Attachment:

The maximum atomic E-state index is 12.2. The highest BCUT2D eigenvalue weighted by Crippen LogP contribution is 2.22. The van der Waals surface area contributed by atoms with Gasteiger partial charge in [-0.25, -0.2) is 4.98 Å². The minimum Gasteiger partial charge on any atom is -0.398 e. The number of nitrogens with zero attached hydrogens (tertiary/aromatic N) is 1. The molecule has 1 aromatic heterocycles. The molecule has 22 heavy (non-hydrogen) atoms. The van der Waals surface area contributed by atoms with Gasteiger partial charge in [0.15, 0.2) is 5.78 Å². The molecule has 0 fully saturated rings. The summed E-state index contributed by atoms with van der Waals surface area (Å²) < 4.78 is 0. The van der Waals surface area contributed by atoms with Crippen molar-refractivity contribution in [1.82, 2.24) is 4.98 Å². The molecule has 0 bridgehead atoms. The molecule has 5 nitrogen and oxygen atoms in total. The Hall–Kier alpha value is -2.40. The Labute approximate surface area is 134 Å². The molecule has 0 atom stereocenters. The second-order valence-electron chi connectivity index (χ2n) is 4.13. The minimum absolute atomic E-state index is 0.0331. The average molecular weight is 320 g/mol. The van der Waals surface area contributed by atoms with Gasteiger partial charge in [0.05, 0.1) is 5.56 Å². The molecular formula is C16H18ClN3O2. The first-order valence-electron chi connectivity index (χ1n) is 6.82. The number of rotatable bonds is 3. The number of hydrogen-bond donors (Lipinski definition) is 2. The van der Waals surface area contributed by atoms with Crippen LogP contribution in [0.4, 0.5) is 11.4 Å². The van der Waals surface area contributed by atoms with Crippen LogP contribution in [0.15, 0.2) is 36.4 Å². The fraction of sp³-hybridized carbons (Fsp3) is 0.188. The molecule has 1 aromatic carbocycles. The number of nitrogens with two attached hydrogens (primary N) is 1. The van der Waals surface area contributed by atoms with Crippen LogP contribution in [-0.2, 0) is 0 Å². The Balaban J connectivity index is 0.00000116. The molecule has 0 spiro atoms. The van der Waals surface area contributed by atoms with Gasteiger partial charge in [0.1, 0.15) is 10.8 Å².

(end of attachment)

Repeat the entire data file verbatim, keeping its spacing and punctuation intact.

The maximum atomic E-state index is 12.2. The highest BCUT2D eigenvalue weighted by Crippen LogP contribution is 2.22. The van der Waals surface area contributed by atoms with Gasteiger partial charge in [-0.25, -0.2) is 4.98 Å². The minimum Gasteiger partial charge on any atom is -0.398 e. The number of nitrogens with zero attached hydrogens (tertiary/aromatic N) is 1. The molecule has 1 aromatic heterocycles. The molecule has 22 heavy (non-hydrogen) atoms. The van der Waals surface area contributed by atoms with Gasteiger partial charge in [0.15, 0.2) is 5.78 Å². The molecule has 0 fully saturated rings. The summed E-state index contributed by atoms with van der Waals surface area (Å²) < 4.78 is 0. The van der Waals surface area contributed by atoms with Crippen molar-refractivity contribution in [1.82, 2.24) is 4.98 Å². The molecule has 0 bridgehead atoms. The molecule has 5 nitrogen and oxygen atoms in total. The Hall–Kier alpha value is -2.40. The Labute approximate surface area is 134 Å². The molecule has 0 atom stereocenters. The second-order valence-electron chi connectivity index (χ2n) is 4.13. The minimum absolute atomic E-state index is 0.0331. The average molecular weight is 320 g/mol. The van der Waals surface area contributed by atoms with Gasteiger partial charge in [0.05, 0.1) is 5.56 Å². The molecular formula is C16H18ClN3O2. The first-order valence-electron chi connectivity index (χ1n) is 6.82. The number of rotatable bonds is 3. The number of hydrogen-bond donors (Lipinski definition) is 2. The van der Waals surface area contributed by atoms with Crippen LogP contribution in [0.4, 0.5) is 11.4 Å². The van der Waals surface area contributed by atoms with Crippen LogP contribution in [0.15, 0.2) is 36.4 Å². The fraction of sp³-hybridized carbons (Fsp3) is 0.188. The molecule has 1 aromatic carbocycles. The number of nitrogens with two attached hydrogens (primary N) is 1. The van der Waals surface area contributed by atoms with Crippen LogP contribution in [-0.2, 0) is 0 Å². The Balaban J connectivity index is 0.00000116. The molecule has 0 spiro atoms. The van der Waals surface area contributed by atoms with Gasteiger partial charge in [0.1, 0.15) is 10.8 Å².